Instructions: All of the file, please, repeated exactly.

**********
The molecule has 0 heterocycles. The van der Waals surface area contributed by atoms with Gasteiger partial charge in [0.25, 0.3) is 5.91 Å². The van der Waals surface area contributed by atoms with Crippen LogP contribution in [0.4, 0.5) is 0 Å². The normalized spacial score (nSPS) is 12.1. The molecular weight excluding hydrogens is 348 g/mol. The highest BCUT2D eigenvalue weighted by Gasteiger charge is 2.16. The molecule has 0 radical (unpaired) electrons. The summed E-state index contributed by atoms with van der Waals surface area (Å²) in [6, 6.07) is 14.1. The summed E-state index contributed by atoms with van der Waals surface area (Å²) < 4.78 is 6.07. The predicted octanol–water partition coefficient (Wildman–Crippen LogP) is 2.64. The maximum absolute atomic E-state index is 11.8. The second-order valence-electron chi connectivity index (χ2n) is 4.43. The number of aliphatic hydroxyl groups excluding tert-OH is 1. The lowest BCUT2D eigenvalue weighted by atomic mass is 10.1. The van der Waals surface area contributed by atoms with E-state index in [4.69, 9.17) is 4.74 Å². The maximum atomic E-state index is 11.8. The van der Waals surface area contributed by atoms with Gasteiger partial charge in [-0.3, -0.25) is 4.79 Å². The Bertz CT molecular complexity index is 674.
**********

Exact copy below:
The molecule has 0 heterocycles. The van der Waals surface area contributed by atoms with Gasteiger partial charge in [0.25, 0.3) is 5.91 Å². The van der Waals surface area contributed by atoms with Crippen LogP contribution in [0.4, 0.5) is 0 Å². The normalized spacial score (nSPS) is 12.1. The molecular weight excluding hydrogens is 348 g/mol. The highest BCUT2D eigenvalue weighted by Gasteiger charge is 2.16. The molecule has 0 radical (unpaired) electrons. The summed E-state index contributed by atoms with van der Waals surface area (Å²) in [6, 6.07) is 14.1. The summed E-state index contributed by atoms with van der Waals surface area (Å²) < 4.78 is 6.07. The predicted octanol–water partition coefficient (Wildman–Crippen LogP) is 2.64. The maximum absolute atomic E-state index is 11.8. The second-order valence-electron chi connectivity index (χ2n) is 4.43. The number of aliphatic hydroxyl groups excluding tert-OH is 1. The lowest BCUT2D eigenvalue weighted by atomic mass is 10.1. The van der Waals surface area contributed by atoms with E-state index in [4.69, 9.17) is 4.74 Å². The maximum atomic E-state index is 11.8. The van der Waals surface area contributed by atoms with Gasteiger partial charge in [-0.3, -0.25) is 4.79 Å². The Bertz CT molecular complexity index is 674.